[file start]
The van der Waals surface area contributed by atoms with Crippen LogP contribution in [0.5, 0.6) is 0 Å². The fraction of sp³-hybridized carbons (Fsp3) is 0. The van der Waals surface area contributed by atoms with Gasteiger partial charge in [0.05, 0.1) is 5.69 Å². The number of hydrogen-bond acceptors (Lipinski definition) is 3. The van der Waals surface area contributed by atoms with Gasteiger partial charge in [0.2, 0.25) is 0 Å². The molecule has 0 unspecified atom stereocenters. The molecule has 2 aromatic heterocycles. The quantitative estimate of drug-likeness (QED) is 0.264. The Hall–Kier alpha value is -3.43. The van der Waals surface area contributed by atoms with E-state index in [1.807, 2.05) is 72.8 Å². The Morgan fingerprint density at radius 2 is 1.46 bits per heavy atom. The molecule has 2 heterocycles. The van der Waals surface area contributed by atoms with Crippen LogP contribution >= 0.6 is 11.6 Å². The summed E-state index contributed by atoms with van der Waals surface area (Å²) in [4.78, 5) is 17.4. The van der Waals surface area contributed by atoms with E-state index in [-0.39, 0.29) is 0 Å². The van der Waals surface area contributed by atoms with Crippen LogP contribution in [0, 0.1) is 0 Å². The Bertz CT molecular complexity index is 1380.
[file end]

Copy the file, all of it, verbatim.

The van der Waals surface area contributed by atoms with Crippen LogP contribution in [0.5, 0.6) is 0 Å². The fraction of sp³-hybridized carbons (Fsp3) is 0. The van der Waals surface area contributed by atoms with Gasteiger partial charge in [0.05, 0.1) is 5.69 Å². The number of hydrogen-bond acceptors (Lipinski definition) is 3. The van der Waals surface area contributed by atoms with Gasteiger partial charge in [0.2, 0.25) is 0 Å². The molecule has 0 unspecified atom stereocenters. The molecule has 2 aromatic heterocycles. The quantitative estimate of drug-likeness (QED) is 0.264. The Hall–Kier alpha value is -3.43. The van der Waals surface area contributed by atoms with E-state index in [1.807, 2.05) is 72.8 Å². The Morgan fingerprint density at radius 2 is 1.46 bits per heavy atom. The molecule has 2 heterocycles. The van der Waals surface area contributed by atoms with Crippen LogP contribution >= 0.6 is 11.6 Å². The summed E-state index contributed by atoms with van der Waals surface area (Å²) in [4.78, 5) is 17.4. The van der Waals surface area contributed by atoms with E-state index in [-0.39, 0.29) is 0 Å². The van der Waals surface area contributed by atoms with Crippen LogP contribution in [0, 0.1) is 0 Å². The Bertz CT molecular complexity index is 1380.